Learn How

We need your help in 2018

Support All About Jazz All About Jazz is looking for 1,000 backers to help fund our 2018 projects that directly support jazz. You can make this happen by purchasing ad space or by making a donation to our fund drive. In addition to completing every project (listed here), we'll also hide all Google ads and present exclusive content for a full year!

176

Rich Halley: Mountains And Plains

Mark Corroto By

Sign in to view read count
This latest release comes from saxophonist Rich Halley's working trio. The term "working trio" denotes several things in jazz. First, it literally designates Halley, bassist Clyde Reed, and drummer Dave Storrs as a band you might catch live in their native Northwest. Second, it implies that the members of this trio share a common approach and musical language. Third, it suggests this will be a quality recording.

That designation is correct on all three counts.

Just like on its previous discs, Objects (2002), Coyotes In The City (2001), and The Blue Rims (2003, with Bobby Bradford), the band approaches modern music with a an openness to time and timing. Take "The Rub, with its Latin opening and odd-timed fizzled funk ending. In between, the trio plays with differing time measures, slowing the affair and swirling the mind. Is this tune ever played the same way twice? Probably not, but you get a sense that the members of the trio are comfortable finishing each other's sentences.

You can focus your attention on any of the three players and enjoy this disc. Reed's walking bass on the opening track and his repetition on "Long Valley are intoxicating. Likewise, Storrs can be a minimalist drummer (as on "Three Way Shapes ) or quite the expansive player. His hand drumming, whistling, and sometimes singing fill the moment like Charles Mingus' comment.

Unlike Halley's other discs, Mountains and Plains adds a bit more space to the tracks. His saxophone, in the post-Coltrane lineage, is full and quite fertile. He even takes up a Lacy-like soprano on "Before Dawn, probing alleys and backstreets with frequent pauses while his partners check other passageways.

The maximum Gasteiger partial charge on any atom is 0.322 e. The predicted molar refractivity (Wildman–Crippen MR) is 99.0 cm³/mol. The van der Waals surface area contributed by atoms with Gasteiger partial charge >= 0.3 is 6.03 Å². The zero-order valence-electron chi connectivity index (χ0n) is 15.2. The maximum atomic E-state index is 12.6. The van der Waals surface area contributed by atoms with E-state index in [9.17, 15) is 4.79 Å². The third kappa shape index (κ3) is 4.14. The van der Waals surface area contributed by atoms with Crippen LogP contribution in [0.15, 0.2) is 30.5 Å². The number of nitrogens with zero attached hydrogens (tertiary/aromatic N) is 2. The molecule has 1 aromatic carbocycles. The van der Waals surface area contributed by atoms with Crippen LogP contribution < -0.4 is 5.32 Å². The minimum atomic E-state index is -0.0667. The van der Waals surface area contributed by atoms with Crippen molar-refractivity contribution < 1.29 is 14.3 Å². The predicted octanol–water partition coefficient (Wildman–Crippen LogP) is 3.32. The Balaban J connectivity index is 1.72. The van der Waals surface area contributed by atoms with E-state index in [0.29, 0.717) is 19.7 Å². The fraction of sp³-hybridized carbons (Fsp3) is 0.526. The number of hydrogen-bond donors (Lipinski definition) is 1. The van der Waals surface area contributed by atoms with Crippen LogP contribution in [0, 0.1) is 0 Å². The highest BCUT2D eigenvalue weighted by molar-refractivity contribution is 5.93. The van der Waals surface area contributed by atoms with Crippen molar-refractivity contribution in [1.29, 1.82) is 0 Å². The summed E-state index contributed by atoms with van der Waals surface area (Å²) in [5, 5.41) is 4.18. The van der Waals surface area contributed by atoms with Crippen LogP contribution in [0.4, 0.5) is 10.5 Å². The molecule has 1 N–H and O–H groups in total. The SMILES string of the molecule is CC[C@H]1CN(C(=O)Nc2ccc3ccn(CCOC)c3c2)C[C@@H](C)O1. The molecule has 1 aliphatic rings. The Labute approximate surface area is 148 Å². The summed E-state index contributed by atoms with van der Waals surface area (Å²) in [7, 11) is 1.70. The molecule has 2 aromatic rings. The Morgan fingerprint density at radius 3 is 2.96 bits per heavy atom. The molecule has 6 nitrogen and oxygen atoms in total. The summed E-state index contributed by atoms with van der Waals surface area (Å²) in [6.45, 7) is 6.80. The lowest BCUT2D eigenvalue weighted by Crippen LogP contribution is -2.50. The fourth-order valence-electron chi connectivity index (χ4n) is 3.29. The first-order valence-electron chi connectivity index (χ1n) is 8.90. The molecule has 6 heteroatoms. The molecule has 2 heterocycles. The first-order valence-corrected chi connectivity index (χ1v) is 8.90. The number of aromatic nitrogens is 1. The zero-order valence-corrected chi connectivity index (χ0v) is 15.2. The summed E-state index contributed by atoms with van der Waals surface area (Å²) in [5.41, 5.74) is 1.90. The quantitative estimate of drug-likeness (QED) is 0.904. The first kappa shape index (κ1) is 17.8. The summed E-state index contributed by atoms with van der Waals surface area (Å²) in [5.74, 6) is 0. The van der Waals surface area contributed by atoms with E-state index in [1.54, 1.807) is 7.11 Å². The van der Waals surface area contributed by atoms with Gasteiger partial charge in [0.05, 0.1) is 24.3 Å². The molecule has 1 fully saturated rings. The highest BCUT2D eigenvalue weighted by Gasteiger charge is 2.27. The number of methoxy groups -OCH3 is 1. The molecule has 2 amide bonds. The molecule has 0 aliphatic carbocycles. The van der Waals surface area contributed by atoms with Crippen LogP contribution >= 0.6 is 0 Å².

Give Rich Halley's new trio recording an ovation for its hard work. Well done.


Track Listing: Problematic; Long Valley; The Rub; Before Dawn; Three Way Shapes; Mountains And Plains; Intermountain Rhumba; Distant Peaks; Winter Sky.

Personnel: Rich Halley: tenor and soprano saxophones, percussion; Clyde Reed: bass; Dave Storrs: drums, pecussion, vocals.

Title: Mountains And Plains | Year Released: 2005 | Record Label: Louie Records


Tags

comments powered by Disqus

More Articles

Read Shadow Work CD/LP/Track Review Shadow Work
by Phil Barnes
Published: November 22, 2017
Read Veterans of Jazz CD/LP/Track Review Veterans of Jazz
by Mark Sullivan
Published: November 22, 2017
Read Ariel CD/LP/Track Review Ariel
by Paul Rauch
Published: November 22, 2017
Read Fukushima CD/LP/Track Review Fukushima
by Dan McClenaghan
Published: November 22, 2017
Read Dedication CD/LP/Track Review Dedication
by Dan Bilawsky
Published: November 21, 2017
Read Surface of Inscription CD/LP/Track Review Surface of Inscription
by Glenn Astarita
Published: November 21, 2017
Read "Dreaming Spirits" CD/LP/Track Review Dreaming Spirits
by Kris Perdew
Published: October 27, 2017
Read "Hybrido - From Rio to Wayne Shorter" CD/LP/Track Review Hybrido - From Rio to Wayne Shorter
by C. Michael Bailey
Published: April 21, 2017
Read "Groovin' Hard: Live at the Penthouse 1964-1968" CD/LP/Track Review Groovin' Hard: Live at the Penthouse 1964-1968
by Chris M. Slawecki
Published: August 27, 2017
Read "Hudson" CD/LP/Track Review Hudson
by Roger Farbey
Published: June 18, 2017
Read "Dreamsville" CD/LP/Track Review Dreamsville
by Jack Bowers
Published: April 26, 2017
Read "Special Night" CD/LP/Track Review Special Night
by Jim Trageser
Published: November 25, 2016

Support All About Jazz's Future

We need your help and we have a deal. Contribute $20 and we'll hide the six Google ads that appear on every page for a full year!

Please support out sponsor